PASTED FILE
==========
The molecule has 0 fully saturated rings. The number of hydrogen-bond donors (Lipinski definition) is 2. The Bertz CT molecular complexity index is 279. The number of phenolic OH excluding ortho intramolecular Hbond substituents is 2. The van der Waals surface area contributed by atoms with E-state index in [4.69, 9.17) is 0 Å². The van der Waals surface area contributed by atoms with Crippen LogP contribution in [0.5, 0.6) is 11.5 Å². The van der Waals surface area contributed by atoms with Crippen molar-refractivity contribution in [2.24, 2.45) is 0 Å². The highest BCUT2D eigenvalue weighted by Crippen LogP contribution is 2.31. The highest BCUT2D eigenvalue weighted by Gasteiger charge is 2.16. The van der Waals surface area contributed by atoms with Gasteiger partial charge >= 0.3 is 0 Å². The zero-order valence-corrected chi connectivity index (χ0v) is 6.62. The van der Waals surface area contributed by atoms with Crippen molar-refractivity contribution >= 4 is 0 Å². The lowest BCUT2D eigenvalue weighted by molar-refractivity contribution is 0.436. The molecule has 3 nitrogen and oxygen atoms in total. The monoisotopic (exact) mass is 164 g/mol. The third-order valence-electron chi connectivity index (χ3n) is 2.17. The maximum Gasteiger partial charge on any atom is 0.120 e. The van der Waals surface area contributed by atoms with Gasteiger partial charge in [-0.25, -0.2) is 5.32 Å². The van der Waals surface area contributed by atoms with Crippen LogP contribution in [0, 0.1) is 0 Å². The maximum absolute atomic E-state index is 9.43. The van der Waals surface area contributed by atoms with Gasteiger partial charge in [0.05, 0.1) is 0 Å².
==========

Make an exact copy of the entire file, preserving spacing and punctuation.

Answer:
The molecule has 0 fully saturated rings. The number of hydrogen-bond donors (Lipinski definition) is 2. The Bertz CT molecular complexity index is 279. The number of phenolic OH excluding ortho intramolecular Hbond substituents is 2. The van der Waals surface area contributed by atoms with E-state index in [4.69, 9.17) is 0 Å². The van der Waals surface area contributed by atoms with Crippen LogP contribution in [0.5, 0.6) is 11.5 Å². The van der Waals surface area contributed by atoms with Crippen molar-refractivity contribution in [2.24, 2.45) is 0 Å². The highest BCUT2D eigenvalue weighted by Crippen LogP contribution is 2.31. The highest BCUT2D eigenvalue weighted by Gasteiger charge is 2.16. The van der Waals surface area contributed by atoms with Gasteiger partial charge >= 0.3 is 0 Å². The zero-order valence-corrected chi connectivity index (χ0v) is 6.62. The van der Waals surface area contributed by atoms with Crippen molar-refractivity contribution >= 4 is 0 Å². The lowest BCUT2D eigenvalue weighted by molar-refractivity contribution is 0.436. The molecule has 3 nitrogen and oxygen atoms in total. The monoisotopic (exact) mass is 164 g/mol. The third-order valence-electron chi connectivity index (χ3n) is 2.17. The maximum Gasteiger partial charge on any atom is 0.120 e. The van der Waals surface area contributed by atoms with Gasteiger partial charge in [-0.25, -0.2) is 5.32 Å². The van der Waals surface area contributed by atoms with Crippen LogP contribution in [0, 0.1) is 0 Å². The maximum absolute atomic E-state index is 9.43. The van der Waals surface area contributed by atoms with Gasteiger partial charge in [0.05, 0.1) is 0 Å².